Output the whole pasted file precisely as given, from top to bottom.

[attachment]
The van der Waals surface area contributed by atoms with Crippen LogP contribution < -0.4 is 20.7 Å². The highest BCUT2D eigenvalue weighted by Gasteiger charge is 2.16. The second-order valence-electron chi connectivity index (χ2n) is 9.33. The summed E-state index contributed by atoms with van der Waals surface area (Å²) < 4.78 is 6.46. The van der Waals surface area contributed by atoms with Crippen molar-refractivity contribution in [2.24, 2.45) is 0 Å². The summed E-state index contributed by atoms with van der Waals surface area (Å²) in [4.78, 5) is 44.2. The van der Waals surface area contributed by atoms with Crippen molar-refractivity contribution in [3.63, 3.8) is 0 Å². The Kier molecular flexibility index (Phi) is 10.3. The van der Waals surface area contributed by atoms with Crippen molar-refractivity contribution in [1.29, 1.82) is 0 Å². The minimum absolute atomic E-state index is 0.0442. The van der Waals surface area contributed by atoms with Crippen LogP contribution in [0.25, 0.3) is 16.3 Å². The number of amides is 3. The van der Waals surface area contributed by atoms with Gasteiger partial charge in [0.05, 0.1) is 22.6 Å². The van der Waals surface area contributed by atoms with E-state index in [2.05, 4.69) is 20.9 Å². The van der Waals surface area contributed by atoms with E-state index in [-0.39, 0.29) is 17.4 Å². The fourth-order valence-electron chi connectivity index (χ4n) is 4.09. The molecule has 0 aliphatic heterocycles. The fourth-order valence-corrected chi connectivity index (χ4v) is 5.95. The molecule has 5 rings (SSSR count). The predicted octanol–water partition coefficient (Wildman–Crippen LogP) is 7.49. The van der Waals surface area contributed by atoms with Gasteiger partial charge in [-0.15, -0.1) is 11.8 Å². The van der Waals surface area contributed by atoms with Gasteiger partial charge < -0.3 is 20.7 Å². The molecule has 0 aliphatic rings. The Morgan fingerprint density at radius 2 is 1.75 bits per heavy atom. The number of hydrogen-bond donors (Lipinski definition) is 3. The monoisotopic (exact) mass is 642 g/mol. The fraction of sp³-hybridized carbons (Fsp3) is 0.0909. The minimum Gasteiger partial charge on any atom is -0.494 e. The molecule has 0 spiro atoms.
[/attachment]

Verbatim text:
The van der Waals surface area contributed by atoms with Crippen LogP contribution < -0.4 is 20.7 Å². The highest BCUT2D eigenvalue weighted by Gasteiger charge is 2.16. The second-order valence-electron chi connectivity index (χ2n) is 9.33. The summed E-state index contributed by atoms with van der Waals surface area (Å²) < 4.78 is 6.46. The van der Waals surface area contributed by atoms with Crippen molar-refractivity contribution in [2.24, 2.45) is 0 Å². The summed E-state index contributed by atoms with van der Waals surface area (Å²) in [4.78, 5) is 44.2. The van der Waals surface area contributed by atoms with Crippen molar-refractivity contribution in [3.63, 3.8) is 0 Å². The Kier molecular flexibility index (Phi) is 10.3. The van der Waals surface area contributed by atoms with Crippen molar-refractivity contribution in [1.29, 1.82) is 0 Å². The minimum absolute atomic E-state index is 0.0442. The van der Waals surface area contributed by atoms with Crippen LogP contribution in [0.25, 0.3) is 16.3 Å². The number of amides is 3. The van der Waals surface area contributed by atoms with Gasteiger partial charge in [0.05, 0.1) is 22.6 Å². The van der Waals surface area contributed by atoms with E-state index in [2.05, 4.69) is 20.9 Å². The van der Waals surface area contributed by atoms with E-state index in [-0.39, 0.29) is 17.4 Å². The fourth-order valence-electron chi connectivity index (χ4n) is 4.09. The molecule has 0 aliphatic heterocycles. The fourth-order valence-corrected chi connectivity index (χ4v) is 5.95. The molecule has 5 rings (SSSR count). The predicted octanol–water partition coefficient (Wildman–Crippen LogP) is 7.49. The van der Waals surface area contributed by atoms with Gasteiger partial charge in [-0.15, -0.1) is 11.8 Å². The van der Waals surface area contributed by atoms with Gasteiger partial charge < -0.3 is 20.7 Å². The molecule has 0 aliphatic rings. The Morgan fingerprint density at radius 2 is 1.75 bits per heavy atom. The number of hydrogen-bond donors (Lipinski definition) is 3. The monoisotopic (exact) mass is 642 g/mol. The fraction of sp³-hybridized carbons (Fsp3) is 0.0909. The minimum Gasteiger partial charge on any atom is -0.494 e. The molecule has 0 spiro atoms.